Qatar battles sanctions
Doha’s economic and political policies have been heavily affected by geopolitical tension in the Gulf. In June 2017, Saudi Arabia, the United Arab Emirates (UAE), Bahrain and Egypt all cut diplomatic relations with Qatar, and Qatari citizens in the four countries were given two weeks to leave.
Riyadh said that Doha had backed Islamic State, Al Qaeda and the Muslim Brotherhood. Kuwait and Oman decided not to join in the sanctions, which were quickly named a blockade by the Qatari government, which called the Saudi claims “baseless and unfounded”.
The sanctions have been maintained over the past two years, but appear to have brought some genuine economic benefits for Qatar, which has been forced to find domestic replacements for the imports on which it previously relied.
For example, the cessation of shipping feeder services between the Port of Jebel Ali in the UAE and Qatar prompted the Qatari government to greatly speed up the development of its own port of Hamad in competition with Jebel Ali. The only road access into Qatar was across the very short land border with Saudi Arabia, which supplied a high proportion of its food requirements, but all imports now have to come by either sea or air.
The split between Doha and its neighbours did not come out of nothing, but it is Qatar’s gas wealth that has given Doha the economic confidence to try to free itself from Saudi Arabia’s regional influence and to pursue its own foreign policy. There has also been rivalry between the royal families of Qatar and Abu Dhabi since the Nineteenth Century and it was this rivalry that stopped Qatar becoming the eighth of the emirates in the UAE. It has even been rumoured that the Saudi and UAE governments backed a coup attempt in Doha in 1996.
However, Doha has indeed supported Islamist groups in Syria, Libya and other parts of the region, in the face of opposition from Saudi Arabia, which wants nothing to threaten the regional political and geopolitical status quo. It is also true that the Muslim Brotherhood has had some influence in Qatar for decades, despite the fact that it would like to end all Gulf monarchies, including that of Qatar.
However, Riyadh and its allies also objected to criticism of their governments by Qatari state-funded broadcaster Al Jazeera. They have been angered by Qatar’s attempts to cultivate good relations with Iran and bring Sunni and Shia Islam together, which is at least partly motivated by Doha’s need to maintain ties with Tehran because the two countries share the giant gas field that is the basis of Qatar’s wealth.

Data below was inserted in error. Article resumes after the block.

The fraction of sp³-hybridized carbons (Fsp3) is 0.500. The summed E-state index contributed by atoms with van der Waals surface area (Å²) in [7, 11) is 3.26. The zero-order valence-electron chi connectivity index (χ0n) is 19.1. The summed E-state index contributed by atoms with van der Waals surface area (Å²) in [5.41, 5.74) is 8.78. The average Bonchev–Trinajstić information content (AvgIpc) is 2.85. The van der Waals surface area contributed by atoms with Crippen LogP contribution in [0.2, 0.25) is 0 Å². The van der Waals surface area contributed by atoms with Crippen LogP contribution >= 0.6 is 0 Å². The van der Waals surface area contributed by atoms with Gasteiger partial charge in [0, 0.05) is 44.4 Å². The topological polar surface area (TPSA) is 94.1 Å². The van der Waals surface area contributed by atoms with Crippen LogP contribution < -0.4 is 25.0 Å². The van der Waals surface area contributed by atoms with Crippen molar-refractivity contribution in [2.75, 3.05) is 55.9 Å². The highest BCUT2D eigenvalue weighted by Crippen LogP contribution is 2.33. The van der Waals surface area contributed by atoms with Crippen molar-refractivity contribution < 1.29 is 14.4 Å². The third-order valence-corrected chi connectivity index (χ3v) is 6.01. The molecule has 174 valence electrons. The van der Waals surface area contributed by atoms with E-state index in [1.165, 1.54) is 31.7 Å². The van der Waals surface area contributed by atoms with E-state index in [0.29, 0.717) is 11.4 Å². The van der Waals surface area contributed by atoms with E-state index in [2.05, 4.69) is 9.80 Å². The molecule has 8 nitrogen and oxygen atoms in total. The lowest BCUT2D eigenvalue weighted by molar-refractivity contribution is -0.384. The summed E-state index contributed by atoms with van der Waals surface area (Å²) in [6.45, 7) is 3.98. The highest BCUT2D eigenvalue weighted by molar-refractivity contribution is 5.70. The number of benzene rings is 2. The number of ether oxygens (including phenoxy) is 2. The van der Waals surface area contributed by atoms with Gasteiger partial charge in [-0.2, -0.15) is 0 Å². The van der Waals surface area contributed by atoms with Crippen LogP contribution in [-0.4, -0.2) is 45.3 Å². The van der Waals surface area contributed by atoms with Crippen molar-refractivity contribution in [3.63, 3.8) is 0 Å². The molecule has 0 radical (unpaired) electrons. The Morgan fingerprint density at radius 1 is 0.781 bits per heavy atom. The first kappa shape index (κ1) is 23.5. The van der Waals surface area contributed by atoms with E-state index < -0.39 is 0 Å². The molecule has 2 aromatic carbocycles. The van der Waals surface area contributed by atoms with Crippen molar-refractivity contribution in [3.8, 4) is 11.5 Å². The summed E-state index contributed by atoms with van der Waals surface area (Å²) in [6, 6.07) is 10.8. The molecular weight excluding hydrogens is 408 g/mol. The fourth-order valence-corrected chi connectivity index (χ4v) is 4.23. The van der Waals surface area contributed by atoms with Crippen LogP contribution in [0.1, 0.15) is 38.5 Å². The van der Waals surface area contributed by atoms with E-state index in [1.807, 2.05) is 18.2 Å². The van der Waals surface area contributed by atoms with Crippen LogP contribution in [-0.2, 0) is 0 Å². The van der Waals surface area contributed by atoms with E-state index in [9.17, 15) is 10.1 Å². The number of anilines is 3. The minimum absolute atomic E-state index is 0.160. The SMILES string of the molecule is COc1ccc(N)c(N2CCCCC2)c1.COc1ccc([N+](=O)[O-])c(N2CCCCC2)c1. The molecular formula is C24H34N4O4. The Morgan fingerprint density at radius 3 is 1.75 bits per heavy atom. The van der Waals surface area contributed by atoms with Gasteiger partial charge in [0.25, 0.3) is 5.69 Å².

The United States might have been expected to act as a peacemaker in the dispute, particularly as all those involved are ostensibly US allies. Although US President Donald Trump initially sided with Riyadh, Washington has taken a more balanced view since then. Moreover, any military action against Qatar should be deterred by the presence of the biggest US air base in the Middle East at Al Udeid in Qatar, where more than 100 aircraft and 11,000 military personnel are based.
The imposition of sanctions on Qatar triggered an immediate rise in European gas prices, but exports were maintained and Qatar even continued shipping LNG to Egypt. The sanctions have largely failed to have the intended impact. International financial confidence in Qatar remains high and Doha raised $12bn last year in its first US dollar bond issue since the sanctions were imposed.
Withdrawal from Opec
Qatar withdrew from Opec in January, with the official explanation that it had decided to focus on gas rather than oil. Al-Kaabi said that the decision was “not political, it was purely a business decision for Qatar's future strategy towards the energy sector”. However, Reuters quoted him as stating: “We are not saying we are going to get out of the oil business, but it is controlled by an organization managed by a country.”
Press reports in Qatar suggest that Doha is seeking to increase the prominence of the Gas Exporting Countries Forum (GECF), which is based in Qatar.
Beijing’s decision to increase tariffs on LNG imports from the US from 10% to 25% on June 1, as part of the Sino-US trade war, has virtually blocked the sale of US LNG into China. This should open up big opportunities for GECF exporters, in the short term at least, although it will play to the benefit of all non-US LNG exporters. Qatar has been exporting LNG to China for ten years.
What remains an uncertainty is the capacity of the North Field to sustain the planned expansion of production. Qatar’s earlier moratorium on new gas projects on the North Field was based on studies which supposedly showed the North Field’s limitations, although the moratorium may equally have had a political motivation related to Iranian concerns that gas and condensate would migrate from its side of the field to the Qatari side if Doha continued its development.
With Qatar under pressure to confirm its economic autonomy in the region, the North Field’s giant reserves will now finally be put to the test.
This article is featured in LNG Condensed (Volume 1, Issue 8 - August 2019). You can subscribe to LNG Condensed below:
Volume 1, Issue 8 - August 2019
In this Issue:
Qatar: Rapid progress on North Field expansion
China pushes gas reforms
Oil Prices and the US LNG Juggernaut
Country Focus: Spain’s Energy Transition
Project Spotlight: Woodfibre LNG
Technology: Taking the modular option